Why NASA Seems To Be Everywhere You Go
Ames Research Center, Moffett Field, California: Ames conducts wind-tunnel tests and astrobiology research--the study of what life might be like on other worlds. Moffett Federal Airfield and the Software Independent Verification and Validation Facility in Fairmont, West Virginia--are Ames subsidiaries.
Dryden Flight Research Center, Edwards, California: develops everything from unmanned planes for environmental monitoring to next-generation launch vehicles.
Jet Propulsion Laboratory, Pasadena, California: the birthplace of Sojourner, Cassini, Galileo, and most other unmanned NASA space vehicles, JPL specializes in the robotic exploration of space. The labs network of bases in the Mojave Desert, Spain, and Australia communicate with spacecraft.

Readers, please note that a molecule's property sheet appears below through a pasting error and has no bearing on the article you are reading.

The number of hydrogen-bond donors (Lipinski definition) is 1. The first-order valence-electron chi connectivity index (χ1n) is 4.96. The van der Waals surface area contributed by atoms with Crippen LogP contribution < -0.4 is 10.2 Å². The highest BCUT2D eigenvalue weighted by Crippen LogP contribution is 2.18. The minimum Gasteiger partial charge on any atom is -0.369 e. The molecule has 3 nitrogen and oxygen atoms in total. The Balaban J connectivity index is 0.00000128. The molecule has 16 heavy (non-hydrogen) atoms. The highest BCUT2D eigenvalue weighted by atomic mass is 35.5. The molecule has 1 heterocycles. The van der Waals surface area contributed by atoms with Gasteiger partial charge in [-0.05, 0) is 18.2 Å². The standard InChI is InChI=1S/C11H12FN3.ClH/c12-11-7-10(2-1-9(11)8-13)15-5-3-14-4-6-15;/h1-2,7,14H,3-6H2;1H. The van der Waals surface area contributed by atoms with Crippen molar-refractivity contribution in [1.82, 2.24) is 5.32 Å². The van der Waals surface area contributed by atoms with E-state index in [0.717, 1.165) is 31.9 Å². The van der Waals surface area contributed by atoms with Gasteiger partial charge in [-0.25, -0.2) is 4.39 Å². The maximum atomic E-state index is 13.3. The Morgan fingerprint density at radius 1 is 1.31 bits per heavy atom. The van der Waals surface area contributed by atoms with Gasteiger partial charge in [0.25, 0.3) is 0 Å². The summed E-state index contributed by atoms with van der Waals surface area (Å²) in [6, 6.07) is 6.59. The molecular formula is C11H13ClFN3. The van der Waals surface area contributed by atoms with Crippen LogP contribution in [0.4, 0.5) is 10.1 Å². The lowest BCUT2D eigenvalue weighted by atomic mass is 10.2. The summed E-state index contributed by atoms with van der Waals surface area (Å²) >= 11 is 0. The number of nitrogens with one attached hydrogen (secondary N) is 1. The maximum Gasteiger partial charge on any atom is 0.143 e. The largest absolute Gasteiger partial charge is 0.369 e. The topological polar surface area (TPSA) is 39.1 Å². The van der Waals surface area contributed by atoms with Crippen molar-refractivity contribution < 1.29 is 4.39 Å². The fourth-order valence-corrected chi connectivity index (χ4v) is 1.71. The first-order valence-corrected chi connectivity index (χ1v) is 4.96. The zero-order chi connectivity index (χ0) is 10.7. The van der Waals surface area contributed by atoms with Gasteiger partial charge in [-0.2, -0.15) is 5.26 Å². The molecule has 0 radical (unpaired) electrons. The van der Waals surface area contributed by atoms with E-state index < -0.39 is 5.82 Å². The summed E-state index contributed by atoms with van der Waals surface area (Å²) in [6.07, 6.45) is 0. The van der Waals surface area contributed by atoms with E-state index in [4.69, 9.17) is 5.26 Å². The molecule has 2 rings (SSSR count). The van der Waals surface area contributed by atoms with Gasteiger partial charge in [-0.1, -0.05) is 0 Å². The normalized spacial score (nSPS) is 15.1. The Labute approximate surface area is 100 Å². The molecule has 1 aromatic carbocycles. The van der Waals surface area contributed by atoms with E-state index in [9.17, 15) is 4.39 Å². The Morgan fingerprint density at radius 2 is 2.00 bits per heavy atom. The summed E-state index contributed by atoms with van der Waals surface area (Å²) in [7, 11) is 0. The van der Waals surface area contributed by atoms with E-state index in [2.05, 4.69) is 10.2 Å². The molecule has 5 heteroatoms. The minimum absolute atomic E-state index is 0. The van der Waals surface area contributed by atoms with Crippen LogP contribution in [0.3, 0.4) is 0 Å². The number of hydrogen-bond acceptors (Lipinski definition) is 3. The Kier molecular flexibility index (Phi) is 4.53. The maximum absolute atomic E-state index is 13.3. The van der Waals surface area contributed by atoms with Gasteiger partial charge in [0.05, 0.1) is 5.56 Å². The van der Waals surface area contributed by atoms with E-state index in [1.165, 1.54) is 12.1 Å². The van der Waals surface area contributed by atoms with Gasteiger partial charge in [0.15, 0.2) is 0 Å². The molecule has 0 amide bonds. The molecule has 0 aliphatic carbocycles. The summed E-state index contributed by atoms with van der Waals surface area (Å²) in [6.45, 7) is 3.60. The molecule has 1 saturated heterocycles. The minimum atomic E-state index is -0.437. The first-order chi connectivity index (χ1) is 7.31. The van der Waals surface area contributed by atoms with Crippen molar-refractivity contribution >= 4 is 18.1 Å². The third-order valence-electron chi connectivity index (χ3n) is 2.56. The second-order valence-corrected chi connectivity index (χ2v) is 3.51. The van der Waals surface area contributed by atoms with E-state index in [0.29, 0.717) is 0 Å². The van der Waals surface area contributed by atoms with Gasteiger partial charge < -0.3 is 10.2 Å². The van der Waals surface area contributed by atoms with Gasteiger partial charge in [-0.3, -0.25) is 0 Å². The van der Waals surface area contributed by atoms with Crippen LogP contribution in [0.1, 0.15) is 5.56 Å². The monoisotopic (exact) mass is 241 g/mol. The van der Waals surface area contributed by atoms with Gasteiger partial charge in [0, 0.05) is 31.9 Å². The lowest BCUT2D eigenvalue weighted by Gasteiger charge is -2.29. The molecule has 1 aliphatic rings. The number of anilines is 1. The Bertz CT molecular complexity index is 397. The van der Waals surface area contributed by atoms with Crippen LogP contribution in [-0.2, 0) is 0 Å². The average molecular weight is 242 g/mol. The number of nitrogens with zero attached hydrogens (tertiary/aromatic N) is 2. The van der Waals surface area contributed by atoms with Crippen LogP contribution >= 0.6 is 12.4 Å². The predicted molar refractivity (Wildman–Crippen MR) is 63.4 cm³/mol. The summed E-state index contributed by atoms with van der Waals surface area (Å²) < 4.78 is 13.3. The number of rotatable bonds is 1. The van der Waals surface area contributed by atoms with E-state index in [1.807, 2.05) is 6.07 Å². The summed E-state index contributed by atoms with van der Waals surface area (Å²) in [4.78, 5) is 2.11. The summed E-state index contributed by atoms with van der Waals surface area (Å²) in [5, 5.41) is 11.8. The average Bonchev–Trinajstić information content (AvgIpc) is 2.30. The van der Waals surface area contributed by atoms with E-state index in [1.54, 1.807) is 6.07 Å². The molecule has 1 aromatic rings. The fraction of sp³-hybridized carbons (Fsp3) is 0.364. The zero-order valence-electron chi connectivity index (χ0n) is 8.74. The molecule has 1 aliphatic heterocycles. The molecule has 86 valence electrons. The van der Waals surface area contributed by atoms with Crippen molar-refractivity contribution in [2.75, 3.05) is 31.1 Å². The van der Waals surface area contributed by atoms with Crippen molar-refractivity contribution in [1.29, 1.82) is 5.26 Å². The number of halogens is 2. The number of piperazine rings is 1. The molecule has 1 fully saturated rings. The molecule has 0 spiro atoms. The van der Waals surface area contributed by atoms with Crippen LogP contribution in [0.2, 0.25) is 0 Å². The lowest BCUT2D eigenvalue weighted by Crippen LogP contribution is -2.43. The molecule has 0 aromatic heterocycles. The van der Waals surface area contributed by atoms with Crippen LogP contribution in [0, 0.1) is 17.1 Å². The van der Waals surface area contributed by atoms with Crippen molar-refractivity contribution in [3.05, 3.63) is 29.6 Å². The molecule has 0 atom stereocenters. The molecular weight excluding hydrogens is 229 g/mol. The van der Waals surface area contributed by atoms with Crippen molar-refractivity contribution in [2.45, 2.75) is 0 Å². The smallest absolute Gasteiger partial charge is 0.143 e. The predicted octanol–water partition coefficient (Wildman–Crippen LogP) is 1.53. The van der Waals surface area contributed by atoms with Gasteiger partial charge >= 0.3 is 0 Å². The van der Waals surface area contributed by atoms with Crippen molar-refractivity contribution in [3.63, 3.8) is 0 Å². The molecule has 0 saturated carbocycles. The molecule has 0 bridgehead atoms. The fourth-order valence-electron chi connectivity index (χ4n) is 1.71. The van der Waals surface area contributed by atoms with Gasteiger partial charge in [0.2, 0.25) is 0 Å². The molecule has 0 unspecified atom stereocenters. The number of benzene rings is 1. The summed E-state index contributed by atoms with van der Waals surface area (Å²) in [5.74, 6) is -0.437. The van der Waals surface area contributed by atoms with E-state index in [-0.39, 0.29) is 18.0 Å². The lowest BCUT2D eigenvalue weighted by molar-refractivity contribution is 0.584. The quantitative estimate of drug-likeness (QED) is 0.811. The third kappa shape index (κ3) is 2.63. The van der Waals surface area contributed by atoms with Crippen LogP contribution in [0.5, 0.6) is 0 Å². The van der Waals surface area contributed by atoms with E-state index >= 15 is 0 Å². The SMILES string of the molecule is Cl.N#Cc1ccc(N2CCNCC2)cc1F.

Johnson Space Center, Houston: mission control, where astronauts train in a giant pool to simulate spacewalking. JSC coordinates the development of the International Space Station. The White Sands Test Facility, in Las Cruces, New Mexico, is part of JSC.
Lewis Research Center, Cleveland: specializes in supersonic- and subsonic-engine design. John F. Kennedy Space Center, Cape Canaveral, Florida: receives all the different pieces of a spacecraft, readies them for takeoff, and launches them.
Goddard Space Flight Center, Greenbelt, Maryland: manages satellites, with branches at Wallops Flight Facility in Virginia and the Goddard Institute for Space Studies in New York City.
Langley Research Center, Hampton, Virginia: develops new aircraft designs.
Marshall Space Flight Center, Huntsville, Alabama: research for manned space flight; development of main engines and solid rocket boosters.
John C. Stennis Space Center, Mississippi: tests propulsion systems for future space vehicles.
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